Last edited: 12 January 2020
Standard kitchen aluminum foil can work well as a solar cooking reflective material. This common material has been, and continues to be used, in homemade solar cookers. It can be glued with white glue or wheat paste. However, a few wrinkles may result from the glueing process. Also, while the reflective surface does not get hot to the touch in sunlight, there will be some difference in expansion rates between the foil and the backing material, and this can cause some wrinkling. Typically, a little wrinkling of the foil will not create a problem with cooking.
As solar cooker design continues to evolve, and provide better cooking efficiency, there is an increased interest in finding more highly reflective materials to better redirect the sunlight. Polished metal surfaces have been tried, and while effective, tend to be costly solutions. Metalized polyester film correctly bonded to plastic Coroplast sheeting is a still economical approach for users wishing to create their own reflectors. Elmo Dutra, a professor and solar researched from Brazil, explains one such approach in Making the Petals of Solar Cookers with Mylar and Sheet Coroplast.
Another option is reflective vinyl with adhesive backing.
Metalized polyester (MPET)Edit
The Haines Solar Cooker uses MPET (metalized polyester) film bonded to 3mm of IXPE (cross-linked polyester) foam, with a white PET film backing.
S-Reflect Mirror FilmEdit
S-ReflecT sheets laminated with high reflection PET film, on which an aluminum layer is spread by vaporization under vacuum method. The aluminum - layered PET film provides high reflection and elegant depth feeling.
S-Reflect has a very high reflectence : 90% and a perfect thickness for using in every solar cooker design with or without a background.
Nitrocellulose varnish layer
Polyethylene TEREPHTALATE (PET) film layer
Acrylic adhesion layer (option)
The material is available directly from the manufacturer's website.
Reflective vinyl with adhesive backingEdit
Vinyl sheeting with a mirror like finish is available in rolls with a self-adhesive backing, which has an easily removed protective layer. One source for this material is Solar Cooker at CantinaWest: Silver Reflective Adhesive Vinyl, who report that the material has a reflectivity ratio of 86%.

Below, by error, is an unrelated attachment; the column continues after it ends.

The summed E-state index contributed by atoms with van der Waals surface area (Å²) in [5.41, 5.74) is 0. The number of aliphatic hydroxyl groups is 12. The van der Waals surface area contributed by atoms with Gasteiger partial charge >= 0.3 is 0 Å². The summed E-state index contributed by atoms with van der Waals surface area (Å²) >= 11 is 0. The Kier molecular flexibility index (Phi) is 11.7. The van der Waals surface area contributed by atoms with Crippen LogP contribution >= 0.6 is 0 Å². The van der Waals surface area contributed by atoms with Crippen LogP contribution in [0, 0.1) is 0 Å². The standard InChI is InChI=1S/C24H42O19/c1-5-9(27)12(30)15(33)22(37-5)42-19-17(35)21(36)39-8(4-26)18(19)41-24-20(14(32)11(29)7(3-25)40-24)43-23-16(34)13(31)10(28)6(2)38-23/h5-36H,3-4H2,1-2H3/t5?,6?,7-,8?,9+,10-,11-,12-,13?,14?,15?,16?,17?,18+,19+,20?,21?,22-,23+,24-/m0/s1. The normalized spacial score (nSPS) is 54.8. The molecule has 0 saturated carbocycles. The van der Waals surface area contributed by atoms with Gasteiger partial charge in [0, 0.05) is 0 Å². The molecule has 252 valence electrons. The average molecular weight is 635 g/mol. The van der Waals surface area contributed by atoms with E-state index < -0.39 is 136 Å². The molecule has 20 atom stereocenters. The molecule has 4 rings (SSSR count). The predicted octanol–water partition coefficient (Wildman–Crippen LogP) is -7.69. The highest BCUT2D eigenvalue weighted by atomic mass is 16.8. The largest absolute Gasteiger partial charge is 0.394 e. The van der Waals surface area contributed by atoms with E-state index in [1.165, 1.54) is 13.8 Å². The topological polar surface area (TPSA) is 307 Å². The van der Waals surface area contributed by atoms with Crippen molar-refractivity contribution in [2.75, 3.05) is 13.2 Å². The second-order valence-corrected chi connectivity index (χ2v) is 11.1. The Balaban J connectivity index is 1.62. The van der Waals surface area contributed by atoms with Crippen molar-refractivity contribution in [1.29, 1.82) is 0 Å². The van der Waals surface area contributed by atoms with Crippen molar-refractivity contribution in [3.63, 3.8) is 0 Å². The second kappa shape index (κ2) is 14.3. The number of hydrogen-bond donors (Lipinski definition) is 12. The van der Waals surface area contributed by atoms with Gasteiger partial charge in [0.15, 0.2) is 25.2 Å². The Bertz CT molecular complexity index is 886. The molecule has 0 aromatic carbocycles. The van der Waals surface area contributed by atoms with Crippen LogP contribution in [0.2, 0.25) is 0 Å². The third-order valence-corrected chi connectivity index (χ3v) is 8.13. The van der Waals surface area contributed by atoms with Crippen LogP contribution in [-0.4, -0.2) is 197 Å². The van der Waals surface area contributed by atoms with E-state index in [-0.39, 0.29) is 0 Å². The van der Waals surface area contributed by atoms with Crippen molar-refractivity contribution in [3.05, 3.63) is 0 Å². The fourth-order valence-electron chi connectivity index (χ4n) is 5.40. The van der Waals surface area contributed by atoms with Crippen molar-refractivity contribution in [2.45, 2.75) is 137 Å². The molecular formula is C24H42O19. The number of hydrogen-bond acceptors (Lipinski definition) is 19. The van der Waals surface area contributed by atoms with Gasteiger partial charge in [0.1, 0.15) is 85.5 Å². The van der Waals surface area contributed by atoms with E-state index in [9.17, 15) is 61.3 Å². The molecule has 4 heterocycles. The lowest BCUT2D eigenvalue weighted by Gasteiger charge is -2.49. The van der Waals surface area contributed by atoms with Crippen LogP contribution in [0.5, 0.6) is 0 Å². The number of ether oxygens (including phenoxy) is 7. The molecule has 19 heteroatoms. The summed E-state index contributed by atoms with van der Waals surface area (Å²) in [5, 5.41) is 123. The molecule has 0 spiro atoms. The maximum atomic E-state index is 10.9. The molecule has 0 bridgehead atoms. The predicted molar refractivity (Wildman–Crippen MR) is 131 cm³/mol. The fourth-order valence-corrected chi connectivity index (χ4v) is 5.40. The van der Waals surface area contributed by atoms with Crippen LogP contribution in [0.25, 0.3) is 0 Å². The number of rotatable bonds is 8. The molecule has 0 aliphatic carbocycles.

Automobile wrap mirror vinylEdit
The same material used to wrap automobiles with commercial messages without damaging the underlying paintwork is also offered with a reflective mirror finish. While very shiny, some customers have reported it does not provide image quality reflection as a glass mirror would. Relatively inexpensive, Amazon has a link to a source with pieces 61cm(24") x 152cm(60") for $7.95USD with free delivery. Chrome Mirror Silver Vinyl Wrap
Reflective material alternativesEdit
Using a white color instead of reflective sheetEdit
It might be possible under ideal conditions to use a white material to reflect more light into a box cooker or as the panels of a panel cooker. The performance would suffer greatly compared to a truly reflective material, but this is worth more study. Tom Sponheim has successfully pasteurized water in a box cooker with a white inner box and a white reflector.
For additional discussion, visit Topics needing research.
Low-tech reflective materialsEdit
- Main article: Low-tech reflective material
Reflective materials are a key component of almost any solar cooker. If you are building a solar cooker and traditional reflective materials are not available in your area, several low-tech reflective material solutions can be used as alternatives.
- December 2017: Making Petals of Solar Cookers With Mylar and alveolar PP sheets - Coroplast - Elmo Dutra
- January 2015: The Effect of Thickness of Aluminium Films on Optical Reflectance - Robert Lugolole and Sam Kinyera Obwoya
- December 2001: Investigation of Reflective Materials for the Solar Cooker - John Harrison
- Low-tech reflective material
- Making the Petals of Solar Cookers with Mylar and Sheet Coroplast - Elmo Dutra
- Advanced Reflective Materials, 2011 - Cherly Kennedy, Senior Scientist, Concentrating Solar Power, Advanced Optical Materials Project Leader at the Department of Energy's National Renewable Energy Laboratory